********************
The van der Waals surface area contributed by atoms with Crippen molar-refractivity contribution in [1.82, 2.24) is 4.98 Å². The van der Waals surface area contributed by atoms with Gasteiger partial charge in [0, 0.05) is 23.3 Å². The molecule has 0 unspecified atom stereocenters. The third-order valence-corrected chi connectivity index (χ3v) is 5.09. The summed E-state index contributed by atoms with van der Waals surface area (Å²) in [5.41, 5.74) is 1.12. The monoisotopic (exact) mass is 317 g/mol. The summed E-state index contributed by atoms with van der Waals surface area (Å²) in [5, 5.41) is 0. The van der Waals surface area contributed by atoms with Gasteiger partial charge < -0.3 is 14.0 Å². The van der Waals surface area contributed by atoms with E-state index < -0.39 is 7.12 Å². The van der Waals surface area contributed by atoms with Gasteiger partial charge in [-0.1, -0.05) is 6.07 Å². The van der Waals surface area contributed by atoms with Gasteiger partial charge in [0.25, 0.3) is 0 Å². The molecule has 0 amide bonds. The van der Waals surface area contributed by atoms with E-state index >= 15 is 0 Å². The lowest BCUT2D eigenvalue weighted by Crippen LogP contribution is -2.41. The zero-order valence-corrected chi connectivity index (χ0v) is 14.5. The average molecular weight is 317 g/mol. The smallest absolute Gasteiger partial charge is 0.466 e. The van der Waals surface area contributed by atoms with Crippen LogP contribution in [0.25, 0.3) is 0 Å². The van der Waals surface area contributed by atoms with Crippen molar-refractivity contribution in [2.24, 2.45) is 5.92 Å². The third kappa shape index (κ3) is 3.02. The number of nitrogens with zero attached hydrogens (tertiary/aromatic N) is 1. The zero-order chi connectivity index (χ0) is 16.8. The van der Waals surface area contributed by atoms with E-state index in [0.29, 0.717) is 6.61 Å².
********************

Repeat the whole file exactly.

The van der Waals surface area contributed by atoms with Crippen molar-refractivity contribution in [1.82, 2.24) is 4.98 Å². The van der Waals surface area contributed by atoms with Gasteiger partial charge in [0, 0.05) is 23.3 Å². The molecule has 0 unspecified atom stereocenters. The third-order valence-corrected chi connectivity index (χ3v) is 5.09. The summed E-state index contributed by atoms with van der Waals surface area (Å²) in [5.41, 5.74) is 1.12. The monoisotopic (exact) mass is 317 g/mol. The summed E-state index contributed by atoms with van der Waals surface area (Å²) in [5, 5.41) is 0. The van der Waals surface area contributed by atoms with Gasteiger partial charge < -0.3 is 14.0 Å². The van der Waals surface area contributed by atoms with E-state index < -0.39 is 7.12 Å². The van der Waals surface area contributed by atoms with Gasteiger partial charge in [-0.1, -0.05) is 6.07 Å². The van der Waals surface area contributed by atoms with Gasteiger partial charge in [0.25, 0.3) is 0 Å². The molecule has 0 amide bonds. The van der Waals surface area contributed by atoms with E-state index >= 15 is 0 Å². The lowest BCUT2D eigenvalue weighted by Crippen LogP contribution is -2.41. The zero-order valence-corrected chi connectivity index (χ0v) is 14.5. The average molecular weight is 317 g/mol. The smallest absolute Gasteiger partial charge is 0.466 e. The van der Waals surface area contributed by atoms with Crippen LogP contribution in [0.25, 0.3) is 0 Å². The van der Waals surface area contributed by atoms with Crippen molar-refractivity contribution in [2.24, 2.45) is 5.92 Å². The third kappa shape index (κ3) is 3.02. The number of nitrogens with zero attached hydrogens (tertiary/aromatic N) is 1. The zero-order chi connectivity index (χ0) is 16.8. The van der Waals surface area contributed by atoms with E-state index in [0.29, 0.717) is 6.61 Å².